JOE MADISON, WOL RADIO'S "THE BLACK EAGLE": Well, it's not every day that Lou Dobbs comes to Washington.

DOBBS: Which raises the question, what is Bill Schneider?


DOBBS: This is -- let's start with these poll number, Joe. I mean, this gets -- the Congress is down to 30 percent in the latest AP-Ipsos poll. The president down the 36 percent. I mean, good grief, the American people aren't thrilled here.

MADISON: Well, of course, they're not thrilled. And I think in your last segment, it was very clear. You just simply can't fool the American people. The people that I talk to every single day, mostly African-Americans on our Radio One talk network -- look, they're not feeling this. They're insulted when you say there are jobs that Americans won't do. And we keep asking ...

DOBBS: By the way, we all ought to be incensed by that.

MADISON: Who are these Americans and what are their jobs? And then when you see this potential crash that's going to happen, states already suffering in terms of budget with education and other things, this is going to be a disaster.

DOBBS: Do you agree, Bill?

WILLIAM SCHNEIDER, CNN SENIOR POLITICAL ANALYST: Yes. I think so. I think people are very dispirited, but the main reason is the war in Iraq. I mean, when they see Americans getting killed, that is very distressing because instead of getting better, this war is getting worse. And there was an election in December in Iraq. It is now April. There's still no government in Iraq.

I think that leads Americans to ask what in the world are we doing there? Especially with news that a civil war may be breaking out between Sunnis and Shiites, the question is, whose side are we on and what does it matter to us?

DOBBS: Michael Goodwin, somebody pointed out to me the other day that the second term of the Bush presidency is now just a little over a year old. And it feels like it's been years, they said.


DOBBS: That says a lot. But what does it suggest to you?

GOODWIN: Well, I think he's never quite gotten off on the right start. This whole second term has been a mess, and I think it started with such promise in a way. He talked about spending his political capital. He looked like he was emboldened after defeating John Kerry. But it has been one problem after another, of course, Katrina. But I agree with Bill. I think Iraq is the fundamental problem. Someone described it as the bone in America's throat. And I think as long as Iraq continues to go south on us, I think that the public is going to be restive.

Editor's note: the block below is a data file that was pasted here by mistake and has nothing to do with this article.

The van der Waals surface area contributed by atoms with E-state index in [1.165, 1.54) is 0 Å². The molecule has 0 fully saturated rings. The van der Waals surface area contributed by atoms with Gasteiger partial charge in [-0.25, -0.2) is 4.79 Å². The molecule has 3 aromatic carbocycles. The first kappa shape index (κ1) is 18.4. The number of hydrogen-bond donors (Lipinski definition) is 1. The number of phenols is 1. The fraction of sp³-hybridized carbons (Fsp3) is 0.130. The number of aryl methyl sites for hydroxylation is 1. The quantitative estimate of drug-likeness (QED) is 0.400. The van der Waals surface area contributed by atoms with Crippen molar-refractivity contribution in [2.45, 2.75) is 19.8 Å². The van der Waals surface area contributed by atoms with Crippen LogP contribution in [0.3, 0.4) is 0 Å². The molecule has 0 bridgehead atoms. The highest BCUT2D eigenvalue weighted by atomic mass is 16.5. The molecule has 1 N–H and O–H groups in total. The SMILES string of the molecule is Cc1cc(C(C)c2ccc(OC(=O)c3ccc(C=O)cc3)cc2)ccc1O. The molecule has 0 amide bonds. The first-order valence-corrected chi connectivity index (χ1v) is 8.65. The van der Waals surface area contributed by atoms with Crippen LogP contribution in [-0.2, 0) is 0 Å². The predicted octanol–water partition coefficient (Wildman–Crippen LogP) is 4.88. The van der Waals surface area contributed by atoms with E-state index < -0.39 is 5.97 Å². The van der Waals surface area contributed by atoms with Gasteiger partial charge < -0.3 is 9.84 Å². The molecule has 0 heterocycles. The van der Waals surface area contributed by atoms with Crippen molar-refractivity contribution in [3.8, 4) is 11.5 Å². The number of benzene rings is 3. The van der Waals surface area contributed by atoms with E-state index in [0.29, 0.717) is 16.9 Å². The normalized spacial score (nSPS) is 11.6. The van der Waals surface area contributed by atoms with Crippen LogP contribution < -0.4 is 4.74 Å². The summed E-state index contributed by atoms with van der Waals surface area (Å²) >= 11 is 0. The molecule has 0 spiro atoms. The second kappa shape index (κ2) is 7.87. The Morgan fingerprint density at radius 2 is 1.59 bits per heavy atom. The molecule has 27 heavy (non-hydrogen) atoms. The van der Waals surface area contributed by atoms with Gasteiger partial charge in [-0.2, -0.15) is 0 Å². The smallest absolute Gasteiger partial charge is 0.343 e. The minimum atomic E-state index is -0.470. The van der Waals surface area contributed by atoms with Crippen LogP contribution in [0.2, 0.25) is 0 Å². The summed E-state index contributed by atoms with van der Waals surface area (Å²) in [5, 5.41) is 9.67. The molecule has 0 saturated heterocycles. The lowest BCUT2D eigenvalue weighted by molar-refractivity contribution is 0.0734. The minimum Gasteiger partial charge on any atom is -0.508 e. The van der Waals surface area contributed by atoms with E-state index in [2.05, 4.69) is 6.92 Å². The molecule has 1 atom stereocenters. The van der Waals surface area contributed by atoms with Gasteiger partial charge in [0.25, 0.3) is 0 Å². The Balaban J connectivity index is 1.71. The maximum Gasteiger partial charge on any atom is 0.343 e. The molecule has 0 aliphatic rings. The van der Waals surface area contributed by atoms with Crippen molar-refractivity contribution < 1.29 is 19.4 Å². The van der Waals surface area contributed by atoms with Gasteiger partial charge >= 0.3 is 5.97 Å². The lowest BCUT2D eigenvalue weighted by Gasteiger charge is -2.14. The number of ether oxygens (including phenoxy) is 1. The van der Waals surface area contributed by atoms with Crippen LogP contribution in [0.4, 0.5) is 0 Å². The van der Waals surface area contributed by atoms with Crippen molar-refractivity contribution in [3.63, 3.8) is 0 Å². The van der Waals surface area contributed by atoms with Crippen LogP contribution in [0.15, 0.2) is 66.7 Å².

And then you pile everything else on top of that -- competency as Katrina exhibited, the jobs issue, the economy, the borders, the immigration. Everything sort of piles up on top of it. And the news is bad, so the president really can't catch a break. And, of course, the poll numbers are just going to go down south with it.

And so I think he's not been able to right the ship. He has tried something of a modest shake-up in the White House. It's too soon to say whether that's going to work. There's been talk of doing more. But right now he's still way off course. And there's no clear way to get back.

DOBBS: Off course, Josh Bolten moved in to be the chief of staff. There's a party here tonight in Washington for his outgoing chief of staff, Andrew Card. The policy failures that have just been referenced here by our colleagues is remarkable.

Is this administration, is this president, incapable of coming to terms with policies that are not working, changing them, and moving on and setting a new standard for himself, and the country?

ED ROLLINS, FMR. WHITE HOUSE ADVISER: Well, there hasn't been an agenda. I mean, first of all, they declared a massive victory after the election over Kerry. And it was all hype. I mean, they won by three million votes out of more than 100 million cast. That's not a gigantic election, and Bill Schneider can tell you that better than anybody.

What they did have was an opportunity to have a second term with an agenda, if they had an agenda. They could have sat down with the Congress and said, this is what we're going to do, but they didn't.

They went to the Hill and they said, we're going to do Social Security reform. They didn't talk to Bill Thomas, the chairman of the Ways and Means Committee. They didn't have an agenda. The president ran all over the country for months and months talking about Social Security and his numbers dropped dramatically.

Then when a crisis came along, he couldn't handle it well. And then you have the continued effort to try and sell the war that nobody believes is effective. And as tragic as the deaths are, the American public, when they realize the cost of this and the repeated costs when we have to go replenish all the military, you know, it could be half a trillion dollars and far more than that as opposed to replacing things here in this country that desperately need spending.

DOBBS: We're going to come back to that issue and we're going to, if I may, ask each of you, as well, to answer something that I cannot figure out to save me. Why is this administration and this Senate, in particular, and this House so averse to the idea of doing something directly supportive of working men and women in this country and middle class families? We'll get to that in just a moment.

And a reminder now to vote in our poll. I'll be back with the panel, but first, please, do you plan to voice your opinion on the lack of border and port security to your Congressmen and senators over their two-week spring break? Please cast your vote at We'll have those results in just a few minutes.

We'll be a back with our panelists and a great deal more. Stay with us.


DOBBS: Coming up at the top of the hour here on CNN, "THE SITUATION ROOM" with Wolf Blitzer -- Wolf.

WOLF BLITZER, CNN ANCHOR: Thanks very much, Lou.

We're following several stories including those deadly tornadoes. Storms happening right now, leaving destruction in their path. We're following the twisters.

Also, presidential pressure. The White House facing tough new questions over intelligence leaks. We're covering all sides of the political fallout. We'll also hear from former Senator John Edwards.